U.S. business cycles do not follow some smooth form of a sine function even if one annoying rightwing troll insists they do. I was thinking about how to express this in terms of the employment-population (EP) ratio when Divorced one like Bush made this easier for me with:
1948 to 1960 vacillation within a range of 1 point (55 to 56). Then the nation got use to an ever increasing E/P ratio from around 1960 to 2000.
My read of the data goes a little differently. As I see the data from 1948 to 1975, the EP ratio hovered about 56.6 percent and then went on an upward march to its 64 percent in early 1998. Now I have suggested in the past that the natural rate of EP has been around 64 percent from 1998 onwards but I would seriously doubt that the natural rate of EP was 64 percent during either the Carter recession, the Reagan recession, or the Bush41 recession.
Now while this is certainly not a perfect way of capturing the natural rate, let’s postulate that the natural rate was 56.6 percent in December 1975, was 64 percent from January 1997 onwards, and steadily increased from 56.6 percent to 64 percent during the intervening months. We then get our second graph which tries to capture the difference between the natural and actual rates.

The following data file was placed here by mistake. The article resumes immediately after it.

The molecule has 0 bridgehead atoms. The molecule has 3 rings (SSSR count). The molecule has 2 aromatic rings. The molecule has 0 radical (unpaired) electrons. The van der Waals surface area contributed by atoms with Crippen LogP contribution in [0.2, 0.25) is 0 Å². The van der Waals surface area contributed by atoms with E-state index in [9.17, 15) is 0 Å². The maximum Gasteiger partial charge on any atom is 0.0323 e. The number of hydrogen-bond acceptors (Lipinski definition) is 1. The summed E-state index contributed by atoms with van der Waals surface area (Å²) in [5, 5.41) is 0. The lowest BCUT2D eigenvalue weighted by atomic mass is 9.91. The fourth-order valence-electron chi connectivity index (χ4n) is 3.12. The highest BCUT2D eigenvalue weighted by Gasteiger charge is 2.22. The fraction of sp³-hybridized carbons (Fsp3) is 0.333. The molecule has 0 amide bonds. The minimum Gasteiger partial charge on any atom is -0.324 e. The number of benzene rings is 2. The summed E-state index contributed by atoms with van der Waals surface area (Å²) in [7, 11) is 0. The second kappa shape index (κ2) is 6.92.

Based on this metric, the Bush41 recession and subsequent recovery looks quite different from the 2001 recession and its aftermath. One difference is that the gap between the natural rate of EP (or EP*) was only 1 percent in late 1992 and early 1993, while it reached 2 percent by September 2003. Another difference relates to how fast we returned to the natural rate. During the Clinton recovery, this took only two years. Two years after the gap began coming down during the Bush43 recovery, we’d gotten only half way there. OK, the gap continued to fall for the next year plus but we still had a gap as of the end of 2006.
There is one slight similarity. Midway in Clinton’s first term, the FED decided to raise interest rates so the gap reappeared for a while during 1995. But we returned to full employment in 1996 and 1997 before having what may have been a very strong labor market. The FED also started raising interest rates during Bush43’s second term even before we got back to full employment. So what little progress we saw in getting back to full employment has seen an about face during the first three quarters of this year.
Beyond this slight similarity, it should be clear to most that the most recent business cycle is not at all like what happened during the 1990’s. But then this should be no surprise as not all business cycles are alike – unless you are some rightwing troll who learned all of his economics at the feet of Donald Luskin.